TOBY MEULI: Acting is fun. That’s why people love to do it and why it’s fun to watch. Inside of action and cut or from lights up to lights down is my favorite state of being. The prep can be a long process—often not conducive to an LA actor’s life, but my process is essentially trying to see into the world of the story. Meaning I try not to look too much at my lines and more at what’s happening from a story perspective. Then it’s just about igniting my imagination in the context of the story so that when action is called you can just hop in and play.
HR: You still study?
TOBY MEULI: See above. Posture of learning.
HR: What was the first thing you did once you officially moved to L.A?
TOBY MEULI: Sent letters to agents announcing my arrival. They weren’t as excited as I was but I eventually got a meeting with a commercial agent. I told him I was a “damn good actor”. He said it didn’t matter in commercials (not true) and he couldn’t rep me because I wasn’t in SAG. I told him I’d be in SAG soon and he shouldn’t be so shortsighted. He told me to leave his office. I was initially discouraged then I went to the Griffith Observatory and in an overly sentimental moment, looked over the city and ultimately felt good about joining a group of people pursuing their dreams. A few months later I booked a series of national commercials, joined SAG, and the agent I ultimately signed with bought a car with the money from my commissions.
HR: Think that original commercial agent you went to see knows he blew it?
TOBY MEULI: Maybe. If he watches TV he does. That said, there’s a culture of bitterness and cynicism here in L.A. so I try to let that kind of stuff go. It’s a good story but I came out on top so I’m not going to hold a grudge. I try and forget the rude people like that guy and focus on the people I’m grateful for along this journey. I keep a running list (close to 150 people) who have encouraged me, invested in me and kept me going. Whenever I’m feeling cynical I like to look at that list and think about those people. I’ve got a lot to be thankful for.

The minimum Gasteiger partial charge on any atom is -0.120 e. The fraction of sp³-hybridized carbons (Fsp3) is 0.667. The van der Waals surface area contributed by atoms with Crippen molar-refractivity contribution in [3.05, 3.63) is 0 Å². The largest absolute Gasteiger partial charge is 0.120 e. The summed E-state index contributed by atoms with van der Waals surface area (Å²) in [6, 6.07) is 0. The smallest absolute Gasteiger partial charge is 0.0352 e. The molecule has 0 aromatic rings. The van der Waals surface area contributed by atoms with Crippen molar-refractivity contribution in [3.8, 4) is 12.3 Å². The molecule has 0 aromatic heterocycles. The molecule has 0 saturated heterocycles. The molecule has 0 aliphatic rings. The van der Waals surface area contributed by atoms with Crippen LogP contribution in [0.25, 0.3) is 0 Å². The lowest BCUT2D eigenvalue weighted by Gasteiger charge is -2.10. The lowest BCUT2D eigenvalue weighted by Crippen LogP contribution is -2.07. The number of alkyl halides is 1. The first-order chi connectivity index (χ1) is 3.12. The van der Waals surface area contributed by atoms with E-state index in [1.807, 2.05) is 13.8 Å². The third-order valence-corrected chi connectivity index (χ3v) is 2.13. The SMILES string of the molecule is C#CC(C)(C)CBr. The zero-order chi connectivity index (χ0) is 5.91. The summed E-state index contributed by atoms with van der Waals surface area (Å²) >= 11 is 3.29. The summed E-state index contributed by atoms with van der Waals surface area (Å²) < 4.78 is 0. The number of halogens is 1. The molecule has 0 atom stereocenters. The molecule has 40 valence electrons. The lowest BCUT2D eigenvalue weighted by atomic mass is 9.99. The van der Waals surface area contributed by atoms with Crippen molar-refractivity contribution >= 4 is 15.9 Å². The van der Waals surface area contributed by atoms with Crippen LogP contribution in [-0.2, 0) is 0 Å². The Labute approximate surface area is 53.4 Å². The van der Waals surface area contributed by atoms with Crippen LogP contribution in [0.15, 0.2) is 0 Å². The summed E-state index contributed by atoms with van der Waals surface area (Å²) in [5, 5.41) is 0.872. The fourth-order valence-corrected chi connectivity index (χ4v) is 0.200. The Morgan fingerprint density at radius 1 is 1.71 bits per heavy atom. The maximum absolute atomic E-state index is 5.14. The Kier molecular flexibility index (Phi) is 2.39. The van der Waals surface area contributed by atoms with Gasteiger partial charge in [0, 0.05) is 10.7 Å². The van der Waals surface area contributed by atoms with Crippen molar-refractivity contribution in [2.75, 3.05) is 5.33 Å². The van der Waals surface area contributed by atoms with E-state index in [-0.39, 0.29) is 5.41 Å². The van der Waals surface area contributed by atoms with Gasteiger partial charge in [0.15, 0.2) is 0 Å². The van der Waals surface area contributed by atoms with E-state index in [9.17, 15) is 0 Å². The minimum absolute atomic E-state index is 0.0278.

HR: Nice. So what kind of kid were you growing up? Jock or a creative type? Outgoing or shy?
TOBY MEULI: Total jock. I played football, basketball and baseball in high school. I have 3 brothers (and a little sister) and we were constantly competing and giving each other shit. Football was my favorite and planned on playing in college but after a knee injury my senior year I found my way over to the theater department.
HR: What was your first acting role?
TOBY MEULI: I was in the ensemble of “How To Succeed In Business Without Really Trying” at my high school. At first I was just looking for an opportunity to be goofy on stage but then I got a taste of the camaraderie of the creative process and the intoxicating drug of a laughing, applauding audience. I was hooked.
HR: Who from the entertainment world were your influences back in Colorado?
TOBY MEULI: Jim Carrey in “Ace Ventura” and “Dumb and Dumber” were definitely two favorite movies for my buddies and me growing up. So much so that my middle school drama teacher said I imitated Jim Carrey too much in every scene. I took it as a compliment. As I grew artistically, I started admiring a bunch of great actors and stopped saying “Alllll righty then…”
HR: What was “The Social Network” set like?
TOBY MEULI: Really fantastic. Everybody was focused, professional and knew their job. Every single person seemed to have a confidence and mastery of their specific role. It was inspiring.
HR: Was Fitcher intimidating?